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Ace is a good boy

A herd of daycare kids walks by our back patio every morning if it’s warm. The kids walk within 15 feet of our door, linked together in a line. My dog is often napping in the morning sunlight as they pass.

Ace likes to growl quietly from the window, or he’ll announce two, little “woofs.” It’s natural for any dog to do this, but I don’t tolerate barking or growling. One growl or one woof to alert me is fine, but no more. This is the agreement between Ace and I.

Today I was reading as the kids went by. My dog watched them, thumped his tail, and let out one soft growl. Almost like silent growling.

“What a good boy you are, Ace,” I said. He looked at me, calm and cool, like it was no big deal. But his tail thumped and thumped. I think he was proud of himself.

We have to remember to reward our good dogs. Some of us have these easy, non-reactive dogs like Ace. Sometimes we expect too much from them. Sometimes they are so good, we don’t even notice unless they screw up.

You’re a good boy, Ace.

Ace the black lab mix


Friday 10th of May 2013

Loved this read! We have two dogs; two polar opposite dogs to be exact. One is an incredibly smart and hard working dog, but is very reactive to other dogs and territorial. The other doesn't really like to work and doesn't have much interest in learning unless there's a treat involved, but he's so calm and chill; he doesn't care if someone walks through the door or by our yard. It reminds me of when we were little and we hated the idea of our parents "wishing we were more like our sibling" or that we have animals that are our "kids" it's hard not to compare one to the other and get upset when one isn't as smart as the other or one isn't as calm as the other. We forget to praise them for who they are and for what they DO know. They're good "kids" and sometimes the parents forget that and just focus on what they still need to work on. Thanks for this reminder! :)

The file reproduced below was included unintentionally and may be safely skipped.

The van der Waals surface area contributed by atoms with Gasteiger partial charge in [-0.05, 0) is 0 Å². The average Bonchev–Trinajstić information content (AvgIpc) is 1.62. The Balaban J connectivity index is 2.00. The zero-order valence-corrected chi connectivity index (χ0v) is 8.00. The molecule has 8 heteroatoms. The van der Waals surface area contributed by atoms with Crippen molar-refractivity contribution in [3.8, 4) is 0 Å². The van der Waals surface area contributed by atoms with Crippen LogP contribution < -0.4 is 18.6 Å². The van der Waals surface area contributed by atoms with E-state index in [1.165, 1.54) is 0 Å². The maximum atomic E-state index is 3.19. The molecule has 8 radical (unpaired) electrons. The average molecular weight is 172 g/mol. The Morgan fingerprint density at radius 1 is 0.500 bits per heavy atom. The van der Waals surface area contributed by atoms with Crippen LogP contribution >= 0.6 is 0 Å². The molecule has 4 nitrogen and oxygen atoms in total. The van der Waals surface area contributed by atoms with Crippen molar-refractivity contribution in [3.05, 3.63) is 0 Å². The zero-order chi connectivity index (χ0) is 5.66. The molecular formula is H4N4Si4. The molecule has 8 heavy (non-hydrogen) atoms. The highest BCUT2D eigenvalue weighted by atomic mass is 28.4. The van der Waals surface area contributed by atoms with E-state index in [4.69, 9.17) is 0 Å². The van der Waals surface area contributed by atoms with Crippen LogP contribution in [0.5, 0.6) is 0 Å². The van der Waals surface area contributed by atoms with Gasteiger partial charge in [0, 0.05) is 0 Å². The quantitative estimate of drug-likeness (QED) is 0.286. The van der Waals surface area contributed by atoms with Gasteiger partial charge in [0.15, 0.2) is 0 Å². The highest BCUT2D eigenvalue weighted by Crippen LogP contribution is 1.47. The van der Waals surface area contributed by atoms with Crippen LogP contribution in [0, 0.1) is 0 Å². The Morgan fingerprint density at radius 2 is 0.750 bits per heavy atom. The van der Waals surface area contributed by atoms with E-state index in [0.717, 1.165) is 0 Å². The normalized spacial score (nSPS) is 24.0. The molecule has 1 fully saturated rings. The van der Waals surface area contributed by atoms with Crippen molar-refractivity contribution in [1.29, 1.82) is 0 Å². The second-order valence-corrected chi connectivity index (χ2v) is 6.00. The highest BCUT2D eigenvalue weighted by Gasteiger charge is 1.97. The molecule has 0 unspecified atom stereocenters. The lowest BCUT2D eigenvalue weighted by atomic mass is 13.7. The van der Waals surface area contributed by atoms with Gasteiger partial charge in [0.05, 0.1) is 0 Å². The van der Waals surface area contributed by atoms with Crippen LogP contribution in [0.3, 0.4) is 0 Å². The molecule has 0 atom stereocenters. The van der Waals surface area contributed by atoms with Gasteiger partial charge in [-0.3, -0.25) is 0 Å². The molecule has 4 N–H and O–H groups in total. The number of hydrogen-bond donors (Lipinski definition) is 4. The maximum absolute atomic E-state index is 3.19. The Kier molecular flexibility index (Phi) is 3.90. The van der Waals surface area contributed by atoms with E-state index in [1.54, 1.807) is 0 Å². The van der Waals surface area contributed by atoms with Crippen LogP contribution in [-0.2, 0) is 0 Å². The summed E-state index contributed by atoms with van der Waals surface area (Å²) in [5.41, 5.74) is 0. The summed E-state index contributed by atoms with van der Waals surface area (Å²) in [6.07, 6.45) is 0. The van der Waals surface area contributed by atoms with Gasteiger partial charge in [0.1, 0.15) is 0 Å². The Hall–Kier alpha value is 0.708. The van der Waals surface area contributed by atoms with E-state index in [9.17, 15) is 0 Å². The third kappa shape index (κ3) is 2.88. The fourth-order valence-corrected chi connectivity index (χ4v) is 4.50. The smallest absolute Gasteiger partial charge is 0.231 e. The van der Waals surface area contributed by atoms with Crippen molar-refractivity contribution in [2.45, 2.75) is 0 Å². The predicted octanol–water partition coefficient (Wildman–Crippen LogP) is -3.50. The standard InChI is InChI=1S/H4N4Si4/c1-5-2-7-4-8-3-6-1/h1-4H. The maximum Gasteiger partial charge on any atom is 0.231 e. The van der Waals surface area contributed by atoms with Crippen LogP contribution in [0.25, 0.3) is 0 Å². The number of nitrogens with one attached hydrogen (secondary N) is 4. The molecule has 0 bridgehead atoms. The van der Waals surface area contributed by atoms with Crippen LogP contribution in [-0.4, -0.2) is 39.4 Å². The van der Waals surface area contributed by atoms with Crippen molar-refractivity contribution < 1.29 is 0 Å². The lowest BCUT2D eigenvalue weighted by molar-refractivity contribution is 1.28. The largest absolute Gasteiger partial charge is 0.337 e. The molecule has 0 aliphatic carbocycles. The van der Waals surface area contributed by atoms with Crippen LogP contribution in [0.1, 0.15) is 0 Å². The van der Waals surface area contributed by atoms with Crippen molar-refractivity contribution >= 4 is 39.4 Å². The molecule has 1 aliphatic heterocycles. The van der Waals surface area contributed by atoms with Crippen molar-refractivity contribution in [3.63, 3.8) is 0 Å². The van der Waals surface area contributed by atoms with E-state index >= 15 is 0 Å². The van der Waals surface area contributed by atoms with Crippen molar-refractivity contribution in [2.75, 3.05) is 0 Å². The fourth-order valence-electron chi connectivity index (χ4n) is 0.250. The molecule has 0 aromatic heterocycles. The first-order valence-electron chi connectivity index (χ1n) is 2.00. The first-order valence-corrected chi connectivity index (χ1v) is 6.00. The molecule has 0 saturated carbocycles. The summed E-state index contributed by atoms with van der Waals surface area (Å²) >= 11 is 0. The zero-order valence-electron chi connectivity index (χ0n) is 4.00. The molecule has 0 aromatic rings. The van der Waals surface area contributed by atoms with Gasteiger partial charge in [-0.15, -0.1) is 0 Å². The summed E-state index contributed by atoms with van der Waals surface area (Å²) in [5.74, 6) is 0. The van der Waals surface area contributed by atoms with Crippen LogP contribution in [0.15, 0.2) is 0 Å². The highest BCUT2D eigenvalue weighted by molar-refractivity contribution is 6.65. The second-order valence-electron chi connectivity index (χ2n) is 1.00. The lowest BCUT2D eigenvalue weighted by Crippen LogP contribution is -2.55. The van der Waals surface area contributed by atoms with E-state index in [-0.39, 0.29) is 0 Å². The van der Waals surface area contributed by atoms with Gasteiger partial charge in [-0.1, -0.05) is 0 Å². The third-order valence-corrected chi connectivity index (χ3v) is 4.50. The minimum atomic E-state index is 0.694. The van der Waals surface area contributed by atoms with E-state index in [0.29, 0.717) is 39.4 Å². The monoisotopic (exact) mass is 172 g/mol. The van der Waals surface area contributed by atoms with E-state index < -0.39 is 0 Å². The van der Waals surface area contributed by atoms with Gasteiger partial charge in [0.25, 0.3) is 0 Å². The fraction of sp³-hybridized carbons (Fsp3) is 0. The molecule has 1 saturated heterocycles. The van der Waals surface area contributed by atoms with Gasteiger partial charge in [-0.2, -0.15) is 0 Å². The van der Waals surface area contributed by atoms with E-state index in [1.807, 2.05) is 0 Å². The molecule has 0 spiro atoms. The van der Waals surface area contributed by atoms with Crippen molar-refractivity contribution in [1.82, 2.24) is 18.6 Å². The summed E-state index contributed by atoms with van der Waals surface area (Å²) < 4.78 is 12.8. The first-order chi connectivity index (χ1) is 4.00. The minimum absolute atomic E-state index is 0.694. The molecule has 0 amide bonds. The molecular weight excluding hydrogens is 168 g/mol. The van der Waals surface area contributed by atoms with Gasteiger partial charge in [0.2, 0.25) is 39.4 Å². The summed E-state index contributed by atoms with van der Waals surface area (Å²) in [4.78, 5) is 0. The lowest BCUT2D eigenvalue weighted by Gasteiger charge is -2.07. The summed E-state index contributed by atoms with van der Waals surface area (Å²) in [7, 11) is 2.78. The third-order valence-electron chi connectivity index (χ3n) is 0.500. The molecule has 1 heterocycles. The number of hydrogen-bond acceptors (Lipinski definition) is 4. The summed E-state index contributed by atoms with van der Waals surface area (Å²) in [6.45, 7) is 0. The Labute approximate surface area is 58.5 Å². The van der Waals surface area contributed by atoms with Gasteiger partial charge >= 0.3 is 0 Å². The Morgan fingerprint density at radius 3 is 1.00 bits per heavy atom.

Friday 10th of May 2013

You're so right. I frequently forget how good Tarski is. I have such high standards for his behaviour, and I've been spoiled in a way, because he actually lives up to them most of the time. When he doesn't, I get angrier than I should, because I tend to think, "You *know* what I expect from you!" But I look at other dogs around, and I remember that most people would kill to have a dog as well trained and as well behaved as mine.

Good boy, Ace!


Wednesday 8th of May 2013

Oh Lindsay - teach my dog that one growl/bark policy please!! :P

We are fostering a dog- an older puppy actually - who I'm certain was abused - and any type of correction does not work for her because as soon as you even hint that you're angry she goes into 'fear freeze' mode and cognitively can't learn anything. So praise has been so important for us in teaching her how to be a good dog! Praise goes such a long way in teaching and building trust.


Wednesday 8th of May 2013

You're right! Praise goes a long way. It's more effective than getting mad at them when they do wrong. That's what we are doing to work on Pierson's dog aggression. He gets praise when he sees another dog and doesn't react. And we back off until he calms down when he does react. Praise when he calms down.


Wednesday 8th of May 2013

Good point! I always ask Norman, "are you a good boy?" and he gets so excited. The same thing goes for if you correct them for doing something wrong, as soon as they stop or do something else, they have to know it's good!